regime change
n. An ironic reference to a change of leadership, particularly in business, politics, or sports.
I think that if city commissioners and the mayor keep putting their residents' safety at risk, then we need a 'regime change' next election.
—Craig Eaton, “Monnin would bring much-needed change,” Dayton Daily News, October 19, 2002
As you might have heard, we've had a regime change here at the paper. We knew something was up Wednesday when all the TVs in the building suddenly went black, then showed the Star Tribune flag with patriotic music playing. Then the middle managers were dragged from the building in shackles and loaded into black vans — some sort of retreat, I guess. Next thing you knew we had a new editor.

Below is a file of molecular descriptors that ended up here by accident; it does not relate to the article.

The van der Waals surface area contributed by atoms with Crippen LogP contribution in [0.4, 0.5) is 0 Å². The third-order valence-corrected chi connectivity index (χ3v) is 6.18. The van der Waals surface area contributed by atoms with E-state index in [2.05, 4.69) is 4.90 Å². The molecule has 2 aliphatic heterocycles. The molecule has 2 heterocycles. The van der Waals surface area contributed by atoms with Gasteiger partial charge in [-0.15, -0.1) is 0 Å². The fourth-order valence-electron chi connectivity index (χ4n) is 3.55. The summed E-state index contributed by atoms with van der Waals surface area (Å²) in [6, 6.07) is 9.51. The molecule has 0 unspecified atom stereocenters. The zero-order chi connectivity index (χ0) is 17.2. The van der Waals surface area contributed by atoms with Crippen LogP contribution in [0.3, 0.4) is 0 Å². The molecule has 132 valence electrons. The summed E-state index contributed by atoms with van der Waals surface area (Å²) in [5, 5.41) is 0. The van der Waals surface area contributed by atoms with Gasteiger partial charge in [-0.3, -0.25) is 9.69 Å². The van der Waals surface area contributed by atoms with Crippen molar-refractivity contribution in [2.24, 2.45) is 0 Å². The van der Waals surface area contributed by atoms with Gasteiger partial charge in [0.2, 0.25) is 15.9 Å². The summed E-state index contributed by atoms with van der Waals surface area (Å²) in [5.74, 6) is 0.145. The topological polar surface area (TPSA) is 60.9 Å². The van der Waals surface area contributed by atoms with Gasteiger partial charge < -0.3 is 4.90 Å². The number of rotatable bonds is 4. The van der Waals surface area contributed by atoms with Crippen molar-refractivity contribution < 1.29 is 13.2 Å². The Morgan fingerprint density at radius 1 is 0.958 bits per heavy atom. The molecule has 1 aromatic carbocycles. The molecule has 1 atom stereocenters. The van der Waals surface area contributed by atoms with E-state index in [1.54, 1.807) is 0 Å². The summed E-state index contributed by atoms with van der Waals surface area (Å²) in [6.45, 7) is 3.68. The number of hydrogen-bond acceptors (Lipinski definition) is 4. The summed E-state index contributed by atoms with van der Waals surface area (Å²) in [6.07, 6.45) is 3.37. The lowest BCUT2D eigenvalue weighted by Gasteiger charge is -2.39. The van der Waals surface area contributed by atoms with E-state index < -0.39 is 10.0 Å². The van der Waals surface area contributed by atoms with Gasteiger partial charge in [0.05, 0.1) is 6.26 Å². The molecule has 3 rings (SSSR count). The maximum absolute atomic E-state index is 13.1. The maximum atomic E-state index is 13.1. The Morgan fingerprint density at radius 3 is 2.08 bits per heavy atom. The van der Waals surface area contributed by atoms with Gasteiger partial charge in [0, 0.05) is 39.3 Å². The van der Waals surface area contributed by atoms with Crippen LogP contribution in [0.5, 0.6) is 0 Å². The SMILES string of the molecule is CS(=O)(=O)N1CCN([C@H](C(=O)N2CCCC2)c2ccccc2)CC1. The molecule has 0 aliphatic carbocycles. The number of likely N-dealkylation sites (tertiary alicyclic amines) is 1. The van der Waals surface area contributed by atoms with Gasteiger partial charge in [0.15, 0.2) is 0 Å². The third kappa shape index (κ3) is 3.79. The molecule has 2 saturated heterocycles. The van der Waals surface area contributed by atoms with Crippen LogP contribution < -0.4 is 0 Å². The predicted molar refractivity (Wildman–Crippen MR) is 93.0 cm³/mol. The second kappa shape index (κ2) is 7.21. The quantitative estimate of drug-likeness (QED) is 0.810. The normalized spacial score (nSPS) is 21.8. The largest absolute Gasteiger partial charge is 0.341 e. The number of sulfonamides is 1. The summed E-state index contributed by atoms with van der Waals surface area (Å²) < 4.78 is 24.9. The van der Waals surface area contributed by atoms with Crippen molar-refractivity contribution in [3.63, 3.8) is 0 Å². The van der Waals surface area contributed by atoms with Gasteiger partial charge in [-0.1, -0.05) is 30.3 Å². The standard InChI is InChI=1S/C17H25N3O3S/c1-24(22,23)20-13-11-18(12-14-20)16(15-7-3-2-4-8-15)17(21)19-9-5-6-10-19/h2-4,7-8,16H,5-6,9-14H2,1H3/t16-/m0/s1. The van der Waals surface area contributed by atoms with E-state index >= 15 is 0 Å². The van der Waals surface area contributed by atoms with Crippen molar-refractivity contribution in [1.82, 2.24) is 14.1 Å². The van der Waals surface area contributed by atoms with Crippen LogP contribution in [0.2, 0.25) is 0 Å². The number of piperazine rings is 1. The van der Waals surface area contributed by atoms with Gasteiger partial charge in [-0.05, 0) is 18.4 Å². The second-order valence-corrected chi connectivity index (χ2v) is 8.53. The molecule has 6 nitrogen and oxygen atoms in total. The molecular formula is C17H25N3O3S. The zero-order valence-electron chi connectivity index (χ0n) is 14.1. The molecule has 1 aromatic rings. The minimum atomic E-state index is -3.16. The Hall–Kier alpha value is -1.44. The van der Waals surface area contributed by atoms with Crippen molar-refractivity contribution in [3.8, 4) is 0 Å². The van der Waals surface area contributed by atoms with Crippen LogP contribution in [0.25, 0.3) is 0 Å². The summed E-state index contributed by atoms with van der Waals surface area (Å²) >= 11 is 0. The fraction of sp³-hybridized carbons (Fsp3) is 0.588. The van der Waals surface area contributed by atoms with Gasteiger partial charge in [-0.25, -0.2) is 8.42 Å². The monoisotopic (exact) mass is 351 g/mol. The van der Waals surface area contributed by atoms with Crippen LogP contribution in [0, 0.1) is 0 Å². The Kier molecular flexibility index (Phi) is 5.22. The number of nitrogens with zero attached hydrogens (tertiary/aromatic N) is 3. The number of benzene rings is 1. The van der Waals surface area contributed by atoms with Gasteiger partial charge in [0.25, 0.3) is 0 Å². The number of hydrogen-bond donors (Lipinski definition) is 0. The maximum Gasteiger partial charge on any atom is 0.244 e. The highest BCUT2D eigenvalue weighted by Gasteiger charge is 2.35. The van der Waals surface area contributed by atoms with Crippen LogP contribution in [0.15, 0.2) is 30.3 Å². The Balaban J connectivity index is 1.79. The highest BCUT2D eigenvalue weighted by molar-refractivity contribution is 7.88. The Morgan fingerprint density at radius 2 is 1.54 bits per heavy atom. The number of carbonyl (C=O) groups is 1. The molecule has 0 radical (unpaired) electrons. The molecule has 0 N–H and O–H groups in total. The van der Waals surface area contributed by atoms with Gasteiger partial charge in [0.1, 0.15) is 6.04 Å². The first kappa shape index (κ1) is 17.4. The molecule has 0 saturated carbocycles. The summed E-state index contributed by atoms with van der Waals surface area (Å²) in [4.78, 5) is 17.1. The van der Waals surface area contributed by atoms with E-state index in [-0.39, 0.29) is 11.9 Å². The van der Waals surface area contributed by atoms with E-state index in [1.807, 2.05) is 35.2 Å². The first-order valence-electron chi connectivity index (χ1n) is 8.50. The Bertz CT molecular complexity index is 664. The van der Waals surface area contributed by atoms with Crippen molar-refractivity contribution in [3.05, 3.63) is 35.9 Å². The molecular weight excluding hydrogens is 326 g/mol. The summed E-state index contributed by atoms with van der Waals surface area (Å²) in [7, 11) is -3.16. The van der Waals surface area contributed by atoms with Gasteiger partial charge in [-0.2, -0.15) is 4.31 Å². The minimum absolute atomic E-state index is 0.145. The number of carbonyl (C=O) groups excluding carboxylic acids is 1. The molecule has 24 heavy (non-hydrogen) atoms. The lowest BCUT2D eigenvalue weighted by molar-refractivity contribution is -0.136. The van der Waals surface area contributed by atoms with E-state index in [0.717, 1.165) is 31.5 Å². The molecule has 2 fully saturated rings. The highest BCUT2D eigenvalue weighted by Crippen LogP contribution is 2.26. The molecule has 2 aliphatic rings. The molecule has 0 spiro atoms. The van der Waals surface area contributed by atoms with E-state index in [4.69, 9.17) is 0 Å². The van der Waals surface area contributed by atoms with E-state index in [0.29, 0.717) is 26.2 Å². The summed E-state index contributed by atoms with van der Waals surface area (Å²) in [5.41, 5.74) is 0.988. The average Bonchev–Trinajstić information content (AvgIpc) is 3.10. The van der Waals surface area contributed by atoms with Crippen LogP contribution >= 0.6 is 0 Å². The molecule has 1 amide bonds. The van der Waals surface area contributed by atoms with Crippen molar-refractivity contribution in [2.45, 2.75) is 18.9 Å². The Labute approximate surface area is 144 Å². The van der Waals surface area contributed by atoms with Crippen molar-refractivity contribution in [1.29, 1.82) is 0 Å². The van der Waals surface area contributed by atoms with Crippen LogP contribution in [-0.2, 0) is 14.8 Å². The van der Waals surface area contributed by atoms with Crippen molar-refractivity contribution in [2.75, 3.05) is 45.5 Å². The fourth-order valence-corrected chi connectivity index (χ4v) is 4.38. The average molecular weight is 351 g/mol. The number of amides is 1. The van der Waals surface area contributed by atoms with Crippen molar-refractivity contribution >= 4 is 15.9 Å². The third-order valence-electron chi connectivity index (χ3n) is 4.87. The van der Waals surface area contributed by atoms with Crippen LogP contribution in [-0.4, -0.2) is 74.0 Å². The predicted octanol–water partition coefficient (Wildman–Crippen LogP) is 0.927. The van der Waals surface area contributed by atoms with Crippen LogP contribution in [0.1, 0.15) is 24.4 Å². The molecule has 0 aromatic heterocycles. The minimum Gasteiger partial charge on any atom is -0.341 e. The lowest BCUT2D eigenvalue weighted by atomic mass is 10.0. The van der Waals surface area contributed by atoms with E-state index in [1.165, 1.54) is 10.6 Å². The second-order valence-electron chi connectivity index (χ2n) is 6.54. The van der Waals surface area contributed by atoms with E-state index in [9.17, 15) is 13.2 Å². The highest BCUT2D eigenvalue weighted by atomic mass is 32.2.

—James Lileks, “New regime has informer already,” Star Tribune (Minneapolis, MN), May 19, 2002
2002 (earliest)
Our fascination and anger and sense of betrayal over the breakup of the old championship Bulls, our curiosity about the new kids, our interest in a front-office regime change — all of it has been dulled until we just sort of shrug, smile and say, "Whatever."
—Rick Telander, “These Bulls in no hurry to improve,” Chicago Sun-Times, April 17, 2002
lvmh fashion group instituted a regime change at its recently acquired subsidiary, Donna Karan International. The company kicked chief executive Giuseppe Brusone upstairs to be chairman and brought on Fred Wilson, head of LVMH's U.S. fashion division, to accelerate growth.
—“New CEO at Donna Karan,” Crain's New York Business, October 07, 2002